lack of a better word--rabid.  They repeatedly attacked students with
batons with ZERO provocation.  In total, 39 people were arrested in
both confrontations, and many more were beaten, including two students
in a class I am currently teaching and a fellow graduate student from
my department.

I was fortunate enough to escape these events with only minor scrapes
and bruises.  I am shaken, however, and more angry than perhaps I've
even been in my life.  On Thursday morning, I had visions of booting
police officers in the face while I was in the shower.  For the rest
of the day, I intermittently cried and swelled with outrage.  When I
saw police officers on Sproul plaza standing around in small groups, I
literally could not raise my eyes to look at them.  Predictably
enough, I have been completely mobilized into action by Wednesday's
events, as have thousands of students and community members who have
been shocked and outraged by the videos they've seen (see below this
message for links to a few videos I hope you take the time time to
check out).

I am incredibly proud of Cal students who courageously held the line
and remained completely peaceful throughout the day and night.  We
continuously shouted "peaceful! protest!" particularly when the police
were acting most aggressively.  There was not a rock or bottle thrown,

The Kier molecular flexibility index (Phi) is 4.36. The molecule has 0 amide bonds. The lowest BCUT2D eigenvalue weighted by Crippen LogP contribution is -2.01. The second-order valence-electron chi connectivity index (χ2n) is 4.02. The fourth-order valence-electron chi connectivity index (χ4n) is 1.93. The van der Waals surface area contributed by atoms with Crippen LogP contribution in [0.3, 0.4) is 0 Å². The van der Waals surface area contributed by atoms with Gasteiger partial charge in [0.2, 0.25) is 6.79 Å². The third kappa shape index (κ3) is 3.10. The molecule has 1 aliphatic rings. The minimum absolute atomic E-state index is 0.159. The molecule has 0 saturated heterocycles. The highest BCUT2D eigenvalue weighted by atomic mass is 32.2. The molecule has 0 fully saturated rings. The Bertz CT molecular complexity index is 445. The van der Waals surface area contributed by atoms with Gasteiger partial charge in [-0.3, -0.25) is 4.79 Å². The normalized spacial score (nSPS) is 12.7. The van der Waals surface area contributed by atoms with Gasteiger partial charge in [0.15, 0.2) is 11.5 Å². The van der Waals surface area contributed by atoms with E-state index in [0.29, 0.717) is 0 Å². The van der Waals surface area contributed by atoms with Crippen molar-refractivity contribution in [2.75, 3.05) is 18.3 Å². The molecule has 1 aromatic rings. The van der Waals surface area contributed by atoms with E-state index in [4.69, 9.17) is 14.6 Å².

and the chants consistently demonstrated empathy with or at least
respect for the humanity of the police ("We're doing this for your
children!" or "Stop beating students!" or "You are the 99%!").

The larger point here is that we live in a society in which this type
of police use of force is entirely normalized.  It is expected, and in
fact justified, that the roll-out of police in riot gear is the first
response to non-violent student protesters. I mean, the students were
violating the law, right?  They should have known that this is what
they would get.  What did they expect?

I ask instead, in what world are militarized riot police an
appropriate response to students with tents?????  And I challenge you
(and all of us) to think through what Wednesday afternoon might have
looked like if the use of force was OFF THE TABLE.

In the aftermath of these events, I had the urge to ask the Chancellor
to articulate the threat that the encampment posed that justified the
kind of response we saw on Wednesday.  And in fact, he issued a letter
to the campus community doing just that on Thursday.  It turns out,
while he supports marches and rallies as forms of protest, encampments
pose a threat to sanitation and hygiene, and he is worried about the
campus administration's ability to manage conflicts arising within